CARY — When her second child was born with Down syndrome, Michelle Pfeiffer found comfort in information. In between the blur of tests and treatments during those frightening early weeks, she educated herself on the disorder that would alter the course of her daughter’s life.
But she soon realized that many questions remained unanswered. And even more arose when 1-year-old Anna was diagnosed with leukemia, such as the reasons that Down syndrome improved her chances of survival.
So the Cary mom who left her corporate job to care for Anna and her two other children turned her considerable energy toward raising money for Down syndrome research at Duke University Medical Center, where Anna was treated.
Anna is now 11, a fourth-grader who thrives on her many friendships and activities such as cheerleading. And Pfeiffer expects the effort she and her husband started in their daughter’s name, Anna’s Angels, to reach its $1 million fundraising mark this weekend.
The nonprofit had raised $950,000 before Saturday’s 10th Annual Anna’s Angels Gala, a dinner and auction that in recent years has raised more than $100,000 at each event. The special guest this year was “Glee” actress Lauren Potter, who has Down syndrome; Potter will appear Sunday at Crabtree Valley Mall.
Dr. Priya Kishnani, whose research on Down syndrome has been funded by Anna’s Angels, says Pfeiffer’s efforts have helped her advance several strategies that otherwise might have gone unexplored; one medication aimed at improving cognition was recently funded for a larger trial.
“Michelle has made a real commitment to better the lives of people with Down syndrome,” says Kishnani, division chief for medical genetics at Duke’s department of pediatrics. “And she works so hard, putting her heart and soul into raising every dollar.”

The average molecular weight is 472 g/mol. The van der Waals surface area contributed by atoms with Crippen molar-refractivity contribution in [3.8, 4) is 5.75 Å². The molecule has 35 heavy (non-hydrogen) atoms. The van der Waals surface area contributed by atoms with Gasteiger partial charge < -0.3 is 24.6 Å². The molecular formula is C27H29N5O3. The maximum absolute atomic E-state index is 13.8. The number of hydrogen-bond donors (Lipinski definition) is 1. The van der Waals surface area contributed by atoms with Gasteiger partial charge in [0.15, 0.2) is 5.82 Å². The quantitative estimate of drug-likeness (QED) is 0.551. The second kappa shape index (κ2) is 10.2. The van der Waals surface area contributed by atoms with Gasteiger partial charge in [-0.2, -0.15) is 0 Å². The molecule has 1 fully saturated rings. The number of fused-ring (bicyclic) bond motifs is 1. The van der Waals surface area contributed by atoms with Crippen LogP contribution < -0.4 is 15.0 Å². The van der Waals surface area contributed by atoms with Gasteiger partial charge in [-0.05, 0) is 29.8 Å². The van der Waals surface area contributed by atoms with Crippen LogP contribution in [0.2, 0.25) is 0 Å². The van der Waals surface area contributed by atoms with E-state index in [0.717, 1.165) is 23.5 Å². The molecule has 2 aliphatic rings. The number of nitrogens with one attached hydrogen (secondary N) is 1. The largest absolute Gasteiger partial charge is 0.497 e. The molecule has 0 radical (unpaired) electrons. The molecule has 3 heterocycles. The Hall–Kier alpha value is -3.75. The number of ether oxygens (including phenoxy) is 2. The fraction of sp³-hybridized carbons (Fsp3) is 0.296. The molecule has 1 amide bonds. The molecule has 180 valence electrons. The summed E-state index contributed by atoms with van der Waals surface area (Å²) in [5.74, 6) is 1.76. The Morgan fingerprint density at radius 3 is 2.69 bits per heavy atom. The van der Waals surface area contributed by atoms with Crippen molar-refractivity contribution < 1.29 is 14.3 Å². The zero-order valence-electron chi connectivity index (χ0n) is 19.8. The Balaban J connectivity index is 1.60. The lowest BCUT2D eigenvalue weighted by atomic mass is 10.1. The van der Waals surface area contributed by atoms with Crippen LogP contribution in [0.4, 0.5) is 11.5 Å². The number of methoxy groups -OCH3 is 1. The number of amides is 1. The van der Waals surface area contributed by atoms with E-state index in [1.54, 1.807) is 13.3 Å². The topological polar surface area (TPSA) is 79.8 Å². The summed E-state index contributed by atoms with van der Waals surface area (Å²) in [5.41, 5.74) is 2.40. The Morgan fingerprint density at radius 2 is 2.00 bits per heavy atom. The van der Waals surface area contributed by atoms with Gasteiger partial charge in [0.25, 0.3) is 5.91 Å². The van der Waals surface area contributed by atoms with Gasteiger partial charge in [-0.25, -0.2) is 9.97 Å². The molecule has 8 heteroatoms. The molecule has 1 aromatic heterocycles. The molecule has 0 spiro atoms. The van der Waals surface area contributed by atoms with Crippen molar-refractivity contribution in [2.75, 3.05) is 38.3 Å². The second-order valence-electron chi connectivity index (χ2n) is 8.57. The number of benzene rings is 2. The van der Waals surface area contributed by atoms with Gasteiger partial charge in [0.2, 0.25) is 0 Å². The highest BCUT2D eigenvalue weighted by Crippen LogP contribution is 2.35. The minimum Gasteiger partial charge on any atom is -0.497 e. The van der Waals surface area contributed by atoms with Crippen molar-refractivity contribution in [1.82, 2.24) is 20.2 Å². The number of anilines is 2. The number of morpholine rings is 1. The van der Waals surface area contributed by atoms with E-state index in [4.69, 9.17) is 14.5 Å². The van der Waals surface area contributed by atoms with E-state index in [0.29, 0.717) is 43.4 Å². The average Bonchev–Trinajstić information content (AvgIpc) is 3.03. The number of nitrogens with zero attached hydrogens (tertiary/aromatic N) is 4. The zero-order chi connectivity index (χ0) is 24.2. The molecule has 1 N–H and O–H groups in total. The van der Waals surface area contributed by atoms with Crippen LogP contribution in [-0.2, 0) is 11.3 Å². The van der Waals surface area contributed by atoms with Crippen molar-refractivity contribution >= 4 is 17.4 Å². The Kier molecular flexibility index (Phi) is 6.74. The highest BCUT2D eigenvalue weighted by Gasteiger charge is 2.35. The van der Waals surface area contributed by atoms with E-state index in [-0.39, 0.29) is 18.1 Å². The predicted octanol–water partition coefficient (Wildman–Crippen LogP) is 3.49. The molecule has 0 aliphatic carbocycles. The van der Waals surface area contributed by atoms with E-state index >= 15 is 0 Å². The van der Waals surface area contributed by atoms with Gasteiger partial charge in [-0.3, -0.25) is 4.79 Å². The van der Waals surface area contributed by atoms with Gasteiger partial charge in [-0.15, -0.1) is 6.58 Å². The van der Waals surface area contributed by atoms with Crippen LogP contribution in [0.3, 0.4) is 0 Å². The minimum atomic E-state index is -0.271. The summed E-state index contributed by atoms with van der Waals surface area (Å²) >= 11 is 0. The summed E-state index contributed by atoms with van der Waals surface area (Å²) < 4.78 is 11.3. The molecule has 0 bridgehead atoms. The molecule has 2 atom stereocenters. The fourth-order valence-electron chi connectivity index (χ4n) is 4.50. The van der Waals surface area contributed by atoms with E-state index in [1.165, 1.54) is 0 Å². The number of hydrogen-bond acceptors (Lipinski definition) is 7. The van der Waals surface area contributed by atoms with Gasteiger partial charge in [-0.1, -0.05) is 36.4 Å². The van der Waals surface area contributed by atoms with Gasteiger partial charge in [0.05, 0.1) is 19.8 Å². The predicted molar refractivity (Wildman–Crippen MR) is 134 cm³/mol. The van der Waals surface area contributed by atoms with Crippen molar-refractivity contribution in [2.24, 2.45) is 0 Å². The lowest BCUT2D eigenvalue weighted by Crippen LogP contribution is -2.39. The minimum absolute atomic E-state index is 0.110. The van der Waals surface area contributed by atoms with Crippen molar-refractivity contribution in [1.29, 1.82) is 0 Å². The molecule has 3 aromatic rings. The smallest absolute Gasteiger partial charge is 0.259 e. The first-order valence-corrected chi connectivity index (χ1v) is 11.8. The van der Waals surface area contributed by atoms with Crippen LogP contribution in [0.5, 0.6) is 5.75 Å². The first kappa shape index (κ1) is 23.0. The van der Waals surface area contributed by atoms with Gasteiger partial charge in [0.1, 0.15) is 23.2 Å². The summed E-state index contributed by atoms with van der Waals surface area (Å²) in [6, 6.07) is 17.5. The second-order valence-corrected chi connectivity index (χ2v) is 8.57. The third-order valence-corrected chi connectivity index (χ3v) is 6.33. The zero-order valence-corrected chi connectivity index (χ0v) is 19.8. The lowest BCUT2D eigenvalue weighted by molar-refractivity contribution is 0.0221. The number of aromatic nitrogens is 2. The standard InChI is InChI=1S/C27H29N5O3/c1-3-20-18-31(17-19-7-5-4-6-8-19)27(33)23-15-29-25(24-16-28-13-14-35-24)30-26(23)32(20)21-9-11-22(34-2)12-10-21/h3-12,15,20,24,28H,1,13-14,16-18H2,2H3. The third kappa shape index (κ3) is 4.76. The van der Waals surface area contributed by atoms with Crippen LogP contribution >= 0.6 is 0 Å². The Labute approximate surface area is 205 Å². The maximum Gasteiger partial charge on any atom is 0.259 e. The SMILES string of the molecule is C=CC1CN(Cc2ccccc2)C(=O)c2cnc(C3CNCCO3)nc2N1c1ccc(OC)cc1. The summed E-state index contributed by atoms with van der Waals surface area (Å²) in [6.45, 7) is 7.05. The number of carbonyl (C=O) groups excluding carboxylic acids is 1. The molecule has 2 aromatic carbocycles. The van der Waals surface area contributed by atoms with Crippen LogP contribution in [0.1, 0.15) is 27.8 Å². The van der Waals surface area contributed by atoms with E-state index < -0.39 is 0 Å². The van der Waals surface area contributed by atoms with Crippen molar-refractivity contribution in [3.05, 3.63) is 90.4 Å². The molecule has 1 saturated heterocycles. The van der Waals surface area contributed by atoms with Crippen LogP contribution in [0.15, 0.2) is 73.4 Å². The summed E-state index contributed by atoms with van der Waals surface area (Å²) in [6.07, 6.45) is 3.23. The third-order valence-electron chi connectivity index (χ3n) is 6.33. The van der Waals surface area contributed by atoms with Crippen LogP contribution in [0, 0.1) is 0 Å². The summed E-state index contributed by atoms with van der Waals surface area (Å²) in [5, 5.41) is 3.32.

A double shock
Pfeiffer, 44, was born in Maryland and lived in Connecticut for several years before moving to Raleigh when she was in high school, following her father’s job with ITT. He later worked at Nortel.
She graduated from Ravenscroft School and went on to college at N.C. State University, where she studied business and communication.
Eager to build her résumé, she participated in a variety of campus activities: writing and selling advertising for The Technician student newspaper; working as a disc jockey for the campus radio station; and taking a leadership role in a business club.
She always saw her career path as working up the corporate ladder, and she was on her way when Anna was born in 2001.
She was in her early 30s and working as a senior manager at MCI, the phone company that later became part of Verizon, where she was in charge of a national customer support center.
An early test had showed that her second child might be at a higher risk for Down syndrome, but later ultrasounds appeared normal.
So Anna’s birth with Down syndrome was a shock, Pfeiffer says, and the first few weeks were a trying flurry of medical interventions to detect and treat the conditions that often accompany the disorder.
As an infant, Anna went through several kinds of therapy and an eye operation. Doctors also discovered an issue with her white blood cells that indicated she was at risk of developing a specific type of cancer.
All along, Pfeiffer sought to understand more about her daughter’s condition, reading book after book and questioning her doctors.